Brazil Offers Angola $2 Billion Credit for Energy, Construction
Brazil has offered Angola a new credit line worth $2 billion for use in the sub-Saharan African country's energy and construction sectors, Angolan Finance Minister Armando Manuel said on Monday.
Several Brazilian companies are involved in energy and construction in Angola, Africa's No. 2 oil producer, although China is the main foreign partner and buys nearly half of Angola's oil.
Angolan President Jose Eduardo dos Santos, on a state visit to Brazil, was due to meet Brazilian President Dilma Rousseff later on Monday to discuss moves to strengthen a strategic partnership between the two Portuguese-speaking countries that began in 2010.
Angola is spending billions to rebuild transport, energy and communication networks destroyed by a 27-year civil war that ended in 2002.
This would be the sixth credit line extended by Brazil.
"The new line raises the total to $7.83 billion, which makes it clear that there is a growing link between the two countries," Manuel said in comments broadcast by Angola state TV network TPA.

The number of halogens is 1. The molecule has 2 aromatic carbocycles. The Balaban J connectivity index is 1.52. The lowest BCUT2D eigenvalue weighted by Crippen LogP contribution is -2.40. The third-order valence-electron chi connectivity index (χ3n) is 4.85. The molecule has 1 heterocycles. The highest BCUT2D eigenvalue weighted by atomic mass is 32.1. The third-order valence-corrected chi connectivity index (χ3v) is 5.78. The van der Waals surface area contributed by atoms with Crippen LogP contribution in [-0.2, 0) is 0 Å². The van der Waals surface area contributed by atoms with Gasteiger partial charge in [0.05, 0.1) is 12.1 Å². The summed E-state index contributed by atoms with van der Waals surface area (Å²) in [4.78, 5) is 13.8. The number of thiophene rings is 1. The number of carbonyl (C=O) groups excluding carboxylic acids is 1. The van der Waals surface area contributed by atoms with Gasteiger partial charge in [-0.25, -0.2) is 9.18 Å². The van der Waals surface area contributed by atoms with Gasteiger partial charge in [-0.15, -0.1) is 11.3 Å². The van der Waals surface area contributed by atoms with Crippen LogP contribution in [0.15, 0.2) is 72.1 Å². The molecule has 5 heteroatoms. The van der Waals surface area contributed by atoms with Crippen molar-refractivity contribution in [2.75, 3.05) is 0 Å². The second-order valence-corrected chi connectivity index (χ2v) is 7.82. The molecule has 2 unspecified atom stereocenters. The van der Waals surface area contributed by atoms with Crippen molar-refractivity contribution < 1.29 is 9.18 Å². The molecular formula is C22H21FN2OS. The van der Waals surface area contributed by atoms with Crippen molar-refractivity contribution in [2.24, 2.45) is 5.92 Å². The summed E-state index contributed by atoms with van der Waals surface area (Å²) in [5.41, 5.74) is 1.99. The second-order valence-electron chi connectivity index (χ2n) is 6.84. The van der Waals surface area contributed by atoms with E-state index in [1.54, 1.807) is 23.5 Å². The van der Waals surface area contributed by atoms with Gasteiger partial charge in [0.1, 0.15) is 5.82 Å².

China has given an estimated $13.4 billion in so-called 'oil-for-infrastructure' loans to Angola. As a result, Chinese construction companies are heavily involved in the reconstruction projects.
Still, Brazil's Odebrecht, Latin America's biggest diversified construction conglomerate, which is engaged in the construction and agri-business sectors, is Angola's biggest private employer.
The United States also has a strategic partnership with Angola, which the two parties are trying to strengthen.
The U.S.-run Export-Import Bank this month financed a deal for Angola to buy $1 billion of railway and energy equipment from General Electric.
(Reporting by Shrikesh Laxmidas; Editing by Susan Fenton)